Gabriel is an 11-year-old, apprenticed to a greedy stonemason, some time during the years of the Black Death. He runs away to join an itinerant troupe of mummers, putting on mystery plays in villages and towns, a daring enterprise when the guilds usually did that job. After disaster hits the troupe, his role as angel becomes more important, and Garvey the playmaster fakes miracles to encourage people to flock to see the angel. Gabriel is an innocent dupe in this deception, half-believing that he really can work miracles. Finally, the players set to winter in a ghost town, which turns out to be deserted on account of the plague. Having encountered a plague-stricken townful of people, the players disband, Garvey repenting and going on pilgrimage to Walsingham.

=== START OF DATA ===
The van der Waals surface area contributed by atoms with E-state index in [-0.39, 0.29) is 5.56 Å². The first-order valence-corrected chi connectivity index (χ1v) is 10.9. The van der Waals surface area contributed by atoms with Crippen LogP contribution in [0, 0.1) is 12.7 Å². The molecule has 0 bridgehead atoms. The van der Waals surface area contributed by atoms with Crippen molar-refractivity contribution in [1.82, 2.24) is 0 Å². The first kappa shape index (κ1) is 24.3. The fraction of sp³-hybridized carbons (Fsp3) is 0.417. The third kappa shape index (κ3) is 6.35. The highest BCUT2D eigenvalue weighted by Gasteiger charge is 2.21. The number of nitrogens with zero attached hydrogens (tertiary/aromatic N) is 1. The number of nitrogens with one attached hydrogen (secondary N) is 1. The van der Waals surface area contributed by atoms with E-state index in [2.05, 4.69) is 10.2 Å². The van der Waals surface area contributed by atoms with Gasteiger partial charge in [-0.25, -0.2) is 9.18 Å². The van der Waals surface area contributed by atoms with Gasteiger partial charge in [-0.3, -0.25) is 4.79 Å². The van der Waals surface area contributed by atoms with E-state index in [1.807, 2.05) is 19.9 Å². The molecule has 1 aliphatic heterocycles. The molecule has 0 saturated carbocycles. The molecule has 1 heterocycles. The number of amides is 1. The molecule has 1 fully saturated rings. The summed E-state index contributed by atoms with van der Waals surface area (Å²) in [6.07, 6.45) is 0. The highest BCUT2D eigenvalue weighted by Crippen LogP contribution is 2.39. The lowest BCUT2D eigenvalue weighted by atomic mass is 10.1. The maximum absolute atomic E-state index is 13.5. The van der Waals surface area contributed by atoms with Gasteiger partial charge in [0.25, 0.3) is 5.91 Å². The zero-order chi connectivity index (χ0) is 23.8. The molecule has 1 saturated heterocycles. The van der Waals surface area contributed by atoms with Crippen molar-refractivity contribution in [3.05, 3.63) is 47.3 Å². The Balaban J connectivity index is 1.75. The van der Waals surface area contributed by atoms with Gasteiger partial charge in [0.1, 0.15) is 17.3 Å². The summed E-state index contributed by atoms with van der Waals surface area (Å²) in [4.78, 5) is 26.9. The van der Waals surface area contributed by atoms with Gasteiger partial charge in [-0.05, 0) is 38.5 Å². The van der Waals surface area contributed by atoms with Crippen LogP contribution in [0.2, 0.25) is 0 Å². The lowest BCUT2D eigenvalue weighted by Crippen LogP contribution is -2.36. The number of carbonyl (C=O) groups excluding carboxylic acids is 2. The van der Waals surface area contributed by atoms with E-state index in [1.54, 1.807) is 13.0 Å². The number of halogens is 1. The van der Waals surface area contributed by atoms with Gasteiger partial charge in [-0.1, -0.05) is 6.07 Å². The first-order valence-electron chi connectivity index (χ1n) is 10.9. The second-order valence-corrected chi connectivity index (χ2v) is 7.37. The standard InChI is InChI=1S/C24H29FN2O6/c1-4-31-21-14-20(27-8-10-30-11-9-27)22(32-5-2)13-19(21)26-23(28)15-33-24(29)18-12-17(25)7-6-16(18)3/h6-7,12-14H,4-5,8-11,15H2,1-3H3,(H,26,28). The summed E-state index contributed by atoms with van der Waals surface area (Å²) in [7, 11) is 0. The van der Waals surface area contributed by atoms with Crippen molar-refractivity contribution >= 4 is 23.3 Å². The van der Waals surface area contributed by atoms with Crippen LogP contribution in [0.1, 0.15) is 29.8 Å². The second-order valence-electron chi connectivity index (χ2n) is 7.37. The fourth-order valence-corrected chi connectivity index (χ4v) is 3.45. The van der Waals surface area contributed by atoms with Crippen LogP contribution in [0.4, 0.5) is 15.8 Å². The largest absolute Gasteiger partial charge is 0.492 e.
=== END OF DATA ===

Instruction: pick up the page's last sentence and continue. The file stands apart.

The book portrays some of the naivety and credulity of the time, while not being an exercise in church-bashing. Gabriel’s innocence protects him from being drawn into the evils carried out by Garvey and Mason Colley who later teams up with him. The ending, where Gabriel approaches a nearby monastery for help in writing down the words of the plays which might otherwise be lost, is especially nice.
Tim Golden is a computer programmer living in London. He is also the editor of the Good-to-Read website.